Given the abysmal reputation of the Met's DPS in its treatment of serving officers who have whistle blown or otherwise attempted to expose wrongdoing, that decision alone must have been taken by former officers with a certain amount of trepidation. In order to encourage the remainder of ex-officers 'with knowledge' to come forward it would surely be better to take the enquiry away from the tarnished DPS and hand it to another law enforcement body such as the National Crime Agency or Police Scotland.

The fact that vague assurances of an 'amnesty' have been given by David Cameron and Theresa May would, given the contempt in which they are held by both serving and retired police officers, perhaps have been better coming from the current Director of Public Prosecutions, Alison Saunders.

The distrust on the police side is exacerbated by the fact that neither major political party has seemed keen on any form of revelation that could damage their own reputations or indeed the already damaged reputations of politicians generally, perhaps fearful of haemorrhaging general election votes to Ukip.

The question also being discussed by current and retired police officers is how could it be that the flaws in the child abuse enquiry appointments of Elizabeth Butler-Sloss and Fiona Woolf were exposed on social media within minutes of each respective announcement. This could have been achieved by a ten year old simply by means 'googling' each name yet are we seriously suggesting that these flaws did not feature in the checks presumably undertaken by Theresa May's Home Office researchers?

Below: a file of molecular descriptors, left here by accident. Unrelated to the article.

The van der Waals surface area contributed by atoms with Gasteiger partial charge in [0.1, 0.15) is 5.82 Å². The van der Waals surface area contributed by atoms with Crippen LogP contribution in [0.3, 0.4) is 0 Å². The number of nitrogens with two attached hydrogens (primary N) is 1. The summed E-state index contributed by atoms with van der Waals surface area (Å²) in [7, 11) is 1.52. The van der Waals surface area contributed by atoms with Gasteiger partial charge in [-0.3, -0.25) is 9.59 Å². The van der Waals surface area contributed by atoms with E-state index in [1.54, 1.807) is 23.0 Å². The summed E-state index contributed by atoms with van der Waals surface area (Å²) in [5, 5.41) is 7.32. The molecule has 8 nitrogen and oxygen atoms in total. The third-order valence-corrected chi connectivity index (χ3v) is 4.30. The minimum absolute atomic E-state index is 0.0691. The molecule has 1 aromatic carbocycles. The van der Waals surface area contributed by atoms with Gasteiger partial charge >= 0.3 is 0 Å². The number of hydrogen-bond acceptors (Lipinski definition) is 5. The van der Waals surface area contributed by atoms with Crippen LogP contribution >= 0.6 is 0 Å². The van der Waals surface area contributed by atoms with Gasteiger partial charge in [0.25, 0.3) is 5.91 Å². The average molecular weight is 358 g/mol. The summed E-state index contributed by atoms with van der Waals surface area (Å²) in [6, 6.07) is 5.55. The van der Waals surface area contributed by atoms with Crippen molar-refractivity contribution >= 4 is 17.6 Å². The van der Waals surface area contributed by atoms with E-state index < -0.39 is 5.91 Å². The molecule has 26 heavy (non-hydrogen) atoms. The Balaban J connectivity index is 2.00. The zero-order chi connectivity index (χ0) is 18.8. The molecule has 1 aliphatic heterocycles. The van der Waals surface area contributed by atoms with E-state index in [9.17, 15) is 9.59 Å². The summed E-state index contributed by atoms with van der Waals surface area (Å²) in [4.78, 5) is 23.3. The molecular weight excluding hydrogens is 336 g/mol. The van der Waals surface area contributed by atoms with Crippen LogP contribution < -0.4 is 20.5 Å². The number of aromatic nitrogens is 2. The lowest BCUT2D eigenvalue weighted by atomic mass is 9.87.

This has inevitably led to conspiracy theorists espousing the view that flaws in respect of both appointments were known and designed to slow down the whole enquiry process. Shadow Home Secretary Yvette Cooper, in questioning Theresa May after the second appointment collapsed, managed to provide credence to that view by 'attacking' the Home Secretary in the House of Commons with all the vigour of a toothless, dead sheep. No mention was made of the due diligence 'google' enquiries until much later in the debate to a near deserted chamber by a couple of isolated MP's.

It has of course been isolated MP's in the form of Simon Danczuk and John Mann who have carried the flag for the victims. Parliament, as an entity however, has been dragged into the establishment child abuse scandal with all the enthusiasm of a rabies sufferer about to dive into a shark invested pool.

Reports that former Home Secretary Willie Whitelaw ordered the cessation of police abuse enquiries and the fact that the Margaret Thatcher's highly respected police body guard, Barry Strevens, personally warned her that there were concerns that her most trusted aid was involved in abuse, serve only to confirm the belief that this is an establishment cover up rather than a police one.

There will be those reading this who will point to police failures in relation to child abuse in places such as Rochdale, Oxford and Rotherham. Those issues, appalling in every respect, are in fact far more complex from a policing point of view that has been stated. However this abuse involves gangs of men from dubious backgrounds. Establishment child abuse and the subsequent cover ups using mechanisms of the state will, almost inevitably, involve those holding high office from MP's to cabinet ministers in whom we should be able to both respect and trust. Equally appalling is the' foot dragging' of the current establishment in ensuring that there is justice for those abused.

Little wonder then, that just before a general election, it has been politically expedient to shine the 'cover up spotlight' on a battered, bruised and demoralised police service.